To even encounter such a conversation, or funny looks, is something we don’t often take the risk to do, and maybe something we need more practice with, sharing of our faith.

Back to this conversation this morning, she just kept repeating “this is offensive.” And I asked her – tell me what’s offensive, so I can understand. She responded, which was more about her confusion about why were doing it at all, insisting she’d never seen anyone but Catholics do it.

I told her – that the ashes are a reminder of our mortality. (I thought later, that the words we say, remember you are dust, are ironically not religious at all. This is a simple truth that is completely secular.) It can be hard to hear but for Christians it’s about this faith practice of entering into this season of Lent, when we are invited to reflect, confess, and consider our faith more intentionally, not pretending that we are invincible. 

Set aside with me that individual conversation and person’s concern, which are separate. But I’ve been thinking more today of how Ash Wednesday is on some level, offensive.

We say “remember that you are dust and to dust you shall return” because in Genesis chapter 3, God tells this to Adam and Eve. They should’ve known it already. But they followed the advice of the serpent – who said just a few verses earlier – “you will not die.”

Jesus, the word made flesh, God who reminds us that we – and everything else – are dust – has an offensive word for us. Well – at least to part of us. The part that thinks – this will last. The part that hopes that the hyaluronic acid under-eye cream will do the trick against my quickly aging skin. The part that makes me learn about how best to invest for retirement. The part that closes her ears to Jesus’ clear warning – “do not store up for yourselves treasures on earth, where moth and rust consume and where thieves break in and steal.” To the part of me that installed ring doorbells at home, who marvels at the things that rust in my old home, and here at church – we want to listen instead to the tempter that says, “you will not die.”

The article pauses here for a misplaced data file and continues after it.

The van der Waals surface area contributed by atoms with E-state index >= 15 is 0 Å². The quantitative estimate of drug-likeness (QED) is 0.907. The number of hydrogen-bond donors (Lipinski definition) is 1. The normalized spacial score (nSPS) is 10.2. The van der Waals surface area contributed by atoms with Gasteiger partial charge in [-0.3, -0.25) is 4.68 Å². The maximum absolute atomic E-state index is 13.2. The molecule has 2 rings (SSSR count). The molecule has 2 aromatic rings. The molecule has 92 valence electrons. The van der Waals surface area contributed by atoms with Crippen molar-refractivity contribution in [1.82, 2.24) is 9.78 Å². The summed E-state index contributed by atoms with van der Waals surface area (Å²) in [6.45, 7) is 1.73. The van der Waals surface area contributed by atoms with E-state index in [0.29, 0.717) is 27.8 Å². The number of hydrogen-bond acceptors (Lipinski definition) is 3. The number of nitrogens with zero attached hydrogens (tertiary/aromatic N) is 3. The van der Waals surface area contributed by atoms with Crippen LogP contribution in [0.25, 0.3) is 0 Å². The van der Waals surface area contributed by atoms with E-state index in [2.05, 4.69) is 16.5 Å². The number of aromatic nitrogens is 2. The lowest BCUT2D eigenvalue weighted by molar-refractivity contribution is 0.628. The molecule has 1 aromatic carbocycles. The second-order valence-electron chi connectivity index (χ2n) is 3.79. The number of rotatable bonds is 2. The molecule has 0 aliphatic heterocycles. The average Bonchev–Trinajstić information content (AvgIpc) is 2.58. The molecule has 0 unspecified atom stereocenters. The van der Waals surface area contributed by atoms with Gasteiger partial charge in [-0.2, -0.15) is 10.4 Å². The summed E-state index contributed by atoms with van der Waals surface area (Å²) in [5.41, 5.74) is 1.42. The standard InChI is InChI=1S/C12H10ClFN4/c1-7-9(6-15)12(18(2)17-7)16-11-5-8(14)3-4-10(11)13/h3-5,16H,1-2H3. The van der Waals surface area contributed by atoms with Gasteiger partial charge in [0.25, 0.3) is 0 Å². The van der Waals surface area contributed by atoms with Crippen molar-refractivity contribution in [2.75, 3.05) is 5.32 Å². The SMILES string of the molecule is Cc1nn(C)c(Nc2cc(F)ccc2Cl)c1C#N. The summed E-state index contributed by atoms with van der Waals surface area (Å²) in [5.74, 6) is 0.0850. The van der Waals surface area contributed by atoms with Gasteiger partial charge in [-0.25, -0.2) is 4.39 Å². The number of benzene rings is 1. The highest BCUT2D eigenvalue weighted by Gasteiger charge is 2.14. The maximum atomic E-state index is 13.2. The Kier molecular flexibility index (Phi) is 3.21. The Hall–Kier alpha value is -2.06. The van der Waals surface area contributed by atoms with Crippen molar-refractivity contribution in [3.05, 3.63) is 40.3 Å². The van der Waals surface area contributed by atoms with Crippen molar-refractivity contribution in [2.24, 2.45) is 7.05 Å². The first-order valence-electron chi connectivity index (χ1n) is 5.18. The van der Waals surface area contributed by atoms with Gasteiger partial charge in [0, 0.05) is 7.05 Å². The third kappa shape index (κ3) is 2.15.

But it is out of care that God’s words through the dust, encouraging us to have seasons of discipline and sober contemplation, and Jesus’ nudge that the moths, and rust, and thieves may still come, that is offensive – to everything that wants to tell us lies. In love, Jesus says – where your treasure is, there your heart will be also. Dear ones, God holds your hearts. The same sign we make tonight hearkens back to the one made in oil at your baptism – sealed by the holy spirit and marked with the cross of Christ forever.

As we’ll sing this coming Sunday – Martin Luther reminds us, just like the ashes do: “God’s Word forever shall abide, no thanks to foes, who fear it; for God himself fights by our side with weapons of the Spirit. Were they to take our house, goods, honor, child, or spouse, though life be wrenched away, they cannot win the day. The kingdom’s ours forever!” (last verse of A Mighty Fortress) Thanks be to God. Amen.

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Down the mountain – sermon for 2/19/23 (Transfiguration Sunday)

Apologies to anyone for whom this is their favorite church festival (anyone???) . . . As you can probably notice below, I wrestled with the internal dissonance of this bright festival day and the tough news of the week.

First, read the text: Matthew 17:1-9

Here’s the sermon:

Do you intentionally follow the news? Do you daily open yourself up to learn what’s going on in the world? 

It’s an old adage from theologian Karl Barth that Christians – especially pastors – should preach with the “Bible in one hand, the newspaper in the other.” 

I’ll admit that Transfiguration isn’t my favorite Sunday of the church year. Is it anyone’s? Is anyone counting down – like – yes! Transfiguration of our Lord! Now, I get why it’s here. It connects Jesus to the broader narrative as he’s joined by the Jewish heroes of faith. It’s a foreshadowing of the resurrection, just before Lent, and a callback to Jesus’ baptism – he’s reminded of his identity, before he goes on to the hardest parts ahead. But shiny, glorified Jesus on a mountaintop – feels far disconnected from our everyday lives, much less the people in the valleys and crises that make the news. So how do we interpret both these scriptures, and the news, this week?